Joe O’Brien Welcomes Expanded Planning Exemptions for Solar Panels
7th October, 2022
Revised planning exemptions for the installation of solar panels have today (7th October) been signed into law with changes to take immediate effect. This now means that unlimited numbers of solar panels can be installed on houses, farm buildings, schools, community centres and a range of non-domestic buildings across Ireland without planning permission, with certain restrictions near airports and hospitals with helipads.
Welcoming the signing of the exemptions, Joe O’Brien said:
“I am delighted to see these exemptions finally signed into law with immediate effect. This will remove unnecessary costs and complexity that has come with installing solar panels until now. The demand for homegrown, renewable energy has never been so high, given the current fossil fuel crisis. Solar power makes sense. It works well in our Irish climate, it saves money, has a short payback time and it provides secure energy for homes and businesses.”
The exemptions come on the back of a bill brought to the Seanad by the Green Party in June 2021.
“These planning exemptions were a key action under the Climate Action Plan introduced by the Green Party and will significantly accelerate our switch to renewable energy. The measures support key government policies on energy, our transition to net zero and will help us to achieve our EU renewable energy targets.”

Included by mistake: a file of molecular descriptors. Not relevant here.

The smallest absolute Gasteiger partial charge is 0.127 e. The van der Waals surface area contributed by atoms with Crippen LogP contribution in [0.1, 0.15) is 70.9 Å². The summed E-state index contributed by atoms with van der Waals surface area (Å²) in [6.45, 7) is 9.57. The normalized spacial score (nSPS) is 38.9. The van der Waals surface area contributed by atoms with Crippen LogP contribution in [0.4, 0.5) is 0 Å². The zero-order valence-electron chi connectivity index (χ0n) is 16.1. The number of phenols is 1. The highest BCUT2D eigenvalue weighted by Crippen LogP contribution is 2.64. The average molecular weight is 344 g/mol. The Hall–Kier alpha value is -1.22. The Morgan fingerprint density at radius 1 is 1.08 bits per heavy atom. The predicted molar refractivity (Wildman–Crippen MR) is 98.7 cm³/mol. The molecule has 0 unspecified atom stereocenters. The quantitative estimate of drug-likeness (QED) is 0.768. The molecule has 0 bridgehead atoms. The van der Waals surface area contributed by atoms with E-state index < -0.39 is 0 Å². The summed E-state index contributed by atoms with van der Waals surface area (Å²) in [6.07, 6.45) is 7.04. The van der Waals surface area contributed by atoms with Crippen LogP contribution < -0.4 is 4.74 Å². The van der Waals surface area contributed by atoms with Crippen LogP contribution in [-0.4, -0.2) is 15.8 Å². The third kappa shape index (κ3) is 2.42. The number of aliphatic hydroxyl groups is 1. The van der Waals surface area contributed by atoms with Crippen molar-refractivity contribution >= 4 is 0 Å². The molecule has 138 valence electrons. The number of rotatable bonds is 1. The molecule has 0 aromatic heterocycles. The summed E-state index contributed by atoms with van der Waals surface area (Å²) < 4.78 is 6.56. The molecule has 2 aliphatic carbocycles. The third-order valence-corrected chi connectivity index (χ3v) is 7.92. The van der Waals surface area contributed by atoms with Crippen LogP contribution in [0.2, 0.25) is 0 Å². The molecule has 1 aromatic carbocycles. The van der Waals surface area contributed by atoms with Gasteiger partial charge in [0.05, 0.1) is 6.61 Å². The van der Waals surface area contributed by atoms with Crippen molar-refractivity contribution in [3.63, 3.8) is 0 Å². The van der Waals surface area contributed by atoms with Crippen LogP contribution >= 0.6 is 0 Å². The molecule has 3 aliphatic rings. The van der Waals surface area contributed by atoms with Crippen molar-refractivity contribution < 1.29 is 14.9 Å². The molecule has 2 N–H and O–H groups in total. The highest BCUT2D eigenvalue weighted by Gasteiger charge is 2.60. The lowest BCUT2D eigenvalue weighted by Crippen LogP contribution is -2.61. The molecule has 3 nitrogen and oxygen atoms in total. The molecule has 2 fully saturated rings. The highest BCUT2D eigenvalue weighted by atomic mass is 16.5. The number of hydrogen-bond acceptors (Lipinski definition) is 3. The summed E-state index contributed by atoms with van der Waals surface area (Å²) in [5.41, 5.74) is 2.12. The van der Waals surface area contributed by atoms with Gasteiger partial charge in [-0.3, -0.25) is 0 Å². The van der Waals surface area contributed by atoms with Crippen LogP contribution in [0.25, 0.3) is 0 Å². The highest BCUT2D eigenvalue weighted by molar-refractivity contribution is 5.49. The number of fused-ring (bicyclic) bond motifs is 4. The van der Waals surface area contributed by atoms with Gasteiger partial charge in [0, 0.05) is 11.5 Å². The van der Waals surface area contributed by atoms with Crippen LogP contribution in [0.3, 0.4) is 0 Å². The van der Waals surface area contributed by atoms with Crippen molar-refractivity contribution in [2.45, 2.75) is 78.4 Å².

“This will be very positive news for the many people in Fingal who have contacted me about the need to ease restrictions on rooftop solar. Until today, farmers, schools and communities had to go through a costly and complicated planning process to install solar panels to make their own electricity. As of today, that is no longer the case. This will help reduce bills as homes and business move away from costly fossil fuel-based systems. Costs can be further reduced through payments which have been recently introduced for homes and businesses that feed excess renewable energy into the grid.”
The new regulations underwent the Strategic Environmental Assessment process, and the environmental report and draft regulations were published for a 4-week public consultation.
A recent report from the MaREI research centre at University College Cork identified that 1 million homes have the potential for six solar panels. The report found a typical household in Dublin with six (2.4 kW) solar panels could generate over one third of their annual electricity and save €380 a year in electricity bills, with the system paying back for itself in 7 years.